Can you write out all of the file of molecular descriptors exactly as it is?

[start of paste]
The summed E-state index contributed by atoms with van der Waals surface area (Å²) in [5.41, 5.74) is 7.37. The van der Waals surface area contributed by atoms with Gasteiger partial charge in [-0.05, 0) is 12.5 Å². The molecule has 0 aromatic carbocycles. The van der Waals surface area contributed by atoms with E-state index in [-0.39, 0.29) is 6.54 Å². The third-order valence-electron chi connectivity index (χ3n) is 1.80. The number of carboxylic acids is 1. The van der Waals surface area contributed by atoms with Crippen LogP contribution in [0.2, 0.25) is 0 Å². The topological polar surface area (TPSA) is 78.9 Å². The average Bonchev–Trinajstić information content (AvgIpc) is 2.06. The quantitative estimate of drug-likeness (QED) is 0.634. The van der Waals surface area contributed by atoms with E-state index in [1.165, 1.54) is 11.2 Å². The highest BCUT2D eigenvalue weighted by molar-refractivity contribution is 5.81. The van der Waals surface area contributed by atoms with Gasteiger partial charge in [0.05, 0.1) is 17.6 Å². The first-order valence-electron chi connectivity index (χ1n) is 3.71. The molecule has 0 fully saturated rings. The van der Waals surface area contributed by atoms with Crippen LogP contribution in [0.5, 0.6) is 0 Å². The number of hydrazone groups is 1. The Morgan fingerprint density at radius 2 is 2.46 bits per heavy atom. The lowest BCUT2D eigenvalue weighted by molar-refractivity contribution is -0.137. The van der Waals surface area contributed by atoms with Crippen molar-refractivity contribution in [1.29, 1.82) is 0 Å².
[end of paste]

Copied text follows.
The summed E-state index contributed by atoms with van der Waals surface area (Å²) in [5.41, 5.74) is 7.37. The van der Waals surface area contributed by atoms with Gasteiger partial charge in [-0.05, 0) is 12.5 Å². The molecule has 0 aromatic carbocycles. The van der Waals surface area contributed by atoms with E-state index in [-0.39, 0.29) is 6.54 Å². The third-order valence-electron chi connectivity index (χ3n) is 1.80. The number of carboxylic acids is 1. The van der Waals surface area contributed by atoms with Crippen LogP contribution in [0.2, 0.25) is 0 Å². The topological polar surface area (TPSA) is 78.9 Å². The average Bonchev–Trinajstić information content (AvgIpc) is 2.06. The quantitative estimate of drug-likeness (QED) is 0.634. The van der Waals surface area contributed by atoms with E-state index in [1.165, 1.54) is 11.2 Å². The highest BCUT2D eigenvalue weighted by molar-refractivity contribution is 5.81. The van der Waals surface area contributed by atoms with Gasteiger partial charge in [0.05, 0.1) is 17.6 Å². The first-order valence-electron chi connectivity index (χ1n) is 3.71. The molecule has 0 fully saturated rings. The van der Waals surface area contributed by atoms with Crippen LogP contribution in [0.5, 0.6) is 0 Å². The number of hydrazone groups is 1. The Morgan fingerprint density at radius 2 is 2.46 bits per heavy atom. The lowest BCUT2D eigenvalue weighted by molar-refractivity contribution is -0.137. The van der Waals surface area contributed by atoms with Crippen molar-refractivity contribution in [1.29, 1.82) is 0 Å².